The latest Microbiome research from Nature Communications

1. Low-dose penicillin in early life induces long-term changes in murine gut microbiota, brain cytokines and behavior
(by Leclercq et al., Nature Communications 8, 15062 (2017), doi:10.1038/ncomms15062) (Full-text PDF)
There is increasing concern about potential long-term effects of antibiotics on children’s health. Epidemiological studies have revealed that early-life antibiotic exposure can increase the risk of developing immune and metabolic diseases, and rodent studies have shown that administration of high doses of antibiotics has long-term effects on brain neurochemistry and behaviour. Here we investigate whether low-dose penicillin in late pregnancy and early postnatal life induces long-term effects in the offspring of mice. We find that penicillin has lasting effects in both sexes on gut microbiota, increases cytokine expression in frontal cortex, modifies blood–brain barrier integrity and alters behaviour. The antibiotic-treated mice exhibit impaired anxiety-like and social behaviours, and display aggression. Concurrent supplementation with Lactobacillus rhamnosus JB-1 prevents some of these alterations. These results warrant further studies on the potential role of early-life antibiotic use in the development of neuropsychiatric disorders, and the possible attenuation of these by beneficial bacteria.
2. Bacterial community dynamics are linked to patterns of coral heat tolerance
(by Ziegler et al., Nature Communications 8, 14213 (2017)
(Full-text PDF)
Ocean warming threatens corals and the coral reef ecosystem. Nevertheless, corals can be adapted to their thermal environment and inherit heat tolerance across generations. In addition, the diverse microbes that associate with corals have the capacity for more rapid change, potentially aiding the adaptation of long-lived corals. Here, we show that the microbiome of reef corals is different across thermally variable habitats and changes over time when corals are reciprocally transplanted. Exposing these corals to thermal bleaching conditions changes the microbiome for heat-sensitive corals, but not for heat-tolerant corals growing in habitats with natural high heat extremes. Importantly, particular bacterial taxa predict the coral host response in a short-term heat stress experiment. Such associations could result from parallel responses of the coral and the microbial community to living at high natural temperatures. A competing hypothesis is that the microbial community and coral heat tolerance are causally linked.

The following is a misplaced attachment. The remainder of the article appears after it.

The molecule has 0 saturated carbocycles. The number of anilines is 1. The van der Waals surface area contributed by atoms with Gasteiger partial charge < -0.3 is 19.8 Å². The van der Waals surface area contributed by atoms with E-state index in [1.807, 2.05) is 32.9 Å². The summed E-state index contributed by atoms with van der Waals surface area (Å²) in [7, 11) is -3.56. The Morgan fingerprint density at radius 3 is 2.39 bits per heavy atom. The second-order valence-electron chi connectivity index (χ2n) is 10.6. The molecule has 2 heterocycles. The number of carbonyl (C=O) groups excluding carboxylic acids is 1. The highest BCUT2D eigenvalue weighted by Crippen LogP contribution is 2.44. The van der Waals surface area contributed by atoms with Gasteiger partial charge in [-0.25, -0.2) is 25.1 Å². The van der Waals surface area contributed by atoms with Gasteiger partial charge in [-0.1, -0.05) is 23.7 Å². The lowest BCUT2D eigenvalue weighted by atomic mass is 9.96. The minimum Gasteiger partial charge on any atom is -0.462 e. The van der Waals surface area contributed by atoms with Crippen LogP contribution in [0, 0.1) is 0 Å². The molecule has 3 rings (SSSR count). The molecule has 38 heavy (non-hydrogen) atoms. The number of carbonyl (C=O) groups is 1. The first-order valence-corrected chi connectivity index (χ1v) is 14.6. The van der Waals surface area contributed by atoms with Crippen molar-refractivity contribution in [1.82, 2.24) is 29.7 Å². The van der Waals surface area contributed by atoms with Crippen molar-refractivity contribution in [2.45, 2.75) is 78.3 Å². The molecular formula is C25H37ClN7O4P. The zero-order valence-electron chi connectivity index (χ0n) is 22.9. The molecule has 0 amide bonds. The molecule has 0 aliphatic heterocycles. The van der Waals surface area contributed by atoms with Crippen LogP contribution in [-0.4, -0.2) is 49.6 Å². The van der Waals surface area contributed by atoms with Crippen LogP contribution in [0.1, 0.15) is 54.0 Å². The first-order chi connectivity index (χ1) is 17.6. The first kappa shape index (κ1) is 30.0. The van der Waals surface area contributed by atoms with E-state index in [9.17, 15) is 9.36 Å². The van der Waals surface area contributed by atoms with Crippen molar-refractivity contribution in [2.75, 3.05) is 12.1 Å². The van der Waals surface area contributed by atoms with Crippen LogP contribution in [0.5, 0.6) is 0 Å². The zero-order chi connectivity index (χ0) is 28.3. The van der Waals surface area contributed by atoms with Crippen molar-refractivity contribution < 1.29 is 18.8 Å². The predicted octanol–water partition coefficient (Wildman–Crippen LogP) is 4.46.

3. Unraveling the processes shaping mammalian gut microbiomes over evolutionary time
(by Groussin et al., Nature Communications 8, 14319 (2017)
(Full-text PDF)
Whether mammal–microbiome interactions are persistent and specific over evolutionary time is controversial. Here we show that host phylogeny and major dietary shifts have affected the distribution of different gut bacterial lineages and did so on vastly different bacterial phylogenetic resolutions. Diet mostly influences the acquisition of ancient and large microbial lineages. Conversely, correlation with host phylogeny is mostly seen among more recently diverged bacterial lineages, consistent with processes operating at similar timescales to host evolution. Considering microbiomes at appropriate phylogenetic scales allows us to model their evolution along the mammalian tree and to infer ancient diets from the predicted microbiomes of mammalian ancestors. Phylogenetic analyses support co-speciation as having a significant role in the evolution of mammalian gut microbiome compositions. Highly co-speciating bacterial genera are also associated with immune diseases in humans, laying a path for future studies that probe these co-speciating bacteria for signs of co-evolution.

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